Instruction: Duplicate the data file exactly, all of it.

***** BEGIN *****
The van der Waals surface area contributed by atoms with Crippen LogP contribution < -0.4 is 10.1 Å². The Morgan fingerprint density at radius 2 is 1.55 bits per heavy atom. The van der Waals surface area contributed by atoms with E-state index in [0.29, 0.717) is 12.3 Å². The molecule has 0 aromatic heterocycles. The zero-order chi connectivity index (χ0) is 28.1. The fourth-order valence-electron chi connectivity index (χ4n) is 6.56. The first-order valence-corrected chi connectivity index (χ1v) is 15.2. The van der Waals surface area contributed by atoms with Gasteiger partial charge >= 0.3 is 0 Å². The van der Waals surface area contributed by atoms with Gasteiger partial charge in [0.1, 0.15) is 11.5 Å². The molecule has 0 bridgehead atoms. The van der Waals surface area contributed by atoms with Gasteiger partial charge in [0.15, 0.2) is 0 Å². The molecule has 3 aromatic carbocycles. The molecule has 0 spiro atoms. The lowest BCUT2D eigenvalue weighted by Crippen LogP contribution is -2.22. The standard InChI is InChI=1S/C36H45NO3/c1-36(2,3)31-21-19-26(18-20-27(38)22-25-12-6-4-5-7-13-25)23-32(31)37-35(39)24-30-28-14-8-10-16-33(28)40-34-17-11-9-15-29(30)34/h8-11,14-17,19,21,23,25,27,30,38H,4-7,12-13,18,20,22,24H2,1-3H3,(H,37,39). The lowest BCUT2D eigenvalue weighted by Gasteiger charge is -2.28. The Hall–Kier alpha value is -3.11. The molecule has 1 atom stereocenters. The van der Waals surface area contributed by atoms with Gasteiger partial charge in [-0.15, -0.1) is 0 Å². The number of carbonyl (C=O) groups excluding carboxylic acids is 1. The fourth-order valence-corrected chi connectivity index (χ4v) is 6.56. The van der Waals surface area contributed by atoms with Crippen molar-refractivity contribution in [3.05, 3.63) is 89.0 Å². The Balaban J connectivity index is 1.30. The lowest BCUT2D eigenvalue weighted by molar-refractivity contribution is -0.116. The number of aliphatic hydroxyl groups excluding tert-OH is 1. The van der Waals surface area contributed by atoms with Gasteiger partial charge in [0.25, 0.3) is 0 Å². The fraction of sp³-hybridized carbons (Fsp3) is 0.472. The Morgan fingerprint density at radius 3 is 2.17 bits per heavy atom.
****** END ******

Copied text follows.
The van der Waals surface area contributed by atoms with Crippen LogP contribution < -0.4 is 10.1 Å². The Morgan fingerprint density at radius 2 is 1.55 bits per heavy atom. The van der Waals surface area contributed by atoms with E-state index in [0.29, 0.717) is 12.3 Å². The molecule has 0 aromatic heterocycles. The zero-order chi connectivity index (χ0) is 28.1. The fourth-order valence-electron chi connectivity index (χ4n) is 6.56. The first-order valence-corrected chi connectivity index (χ1v) is 15.2. The van der Waals surface area contributed by atoms with Gasteiger partial charge >= 0.3 is 0 Å². The van der Waals surface area contributed by atoms with Gasteiger partial charge in [0.1, 0.15) is 11.5 Å². The molecule has 0 bridgehead atoms. The van der Waals surface area contributed by atoms with Gasteiger partial charge in [0.15, 0.2) is 0 Å². The molecule has 3 aromatic carbocycles. The molecule has 0 spiro atoms. The lowest BCUT2D eigenvalue weighted by Crippen LogP contribution is -2.22. The standard InChI is InChI=1S/C36H45NO3/c1-36(2,3)31-21-19-26(18-20-27(38)22-25-12-6-4-5-7-13-25)23-32(31)37-35(39)24-30-28-14-8-10-16-33(28)40-34-17-11-9-15-29(30)34/h8-11,14-17,19,21,23,25,27,30,38H,4-7,12-13,18,20,22,24H2,1-3H3,(H,37,39). The lowest BCUT2D eigenvalue weighted by Gasteiger charge is -2.28. The Hall–Kier alpha value is -3.11. The molecule has 1 atom stereocenters. The van der Waals surface area contributed by atoms with Gasteiger partial charge in [-0.15, -0.1) is 0 Å². The number of carbonyl (C=O) groups excluding carboxylic acids is 1. The fourth-order valence-corrected chi connectivity index (χ4v) is 6.56. The van der Waals surface area contributed by atoms with Crippen molar-refractivity contribution in [3.05, 3.63) is 89.0 Å². The Balaban J connectivity index is 1.30. The lowest BCUT2D eigenvalue weighted by molar-refractivity contribution is -0.116. The number of aliphatic hydroxyl groups excluding tert-OH is 1. The van der Waals surface area contributed by atoms with Gasteiger partial charge in [0.25, 0.3) is 0 Å². The fraction of sp³-hybridized carbons (Fsp3) is 0.472. The Morgan fingerprint density at radius 3 is 2.17 bits per heavy atom.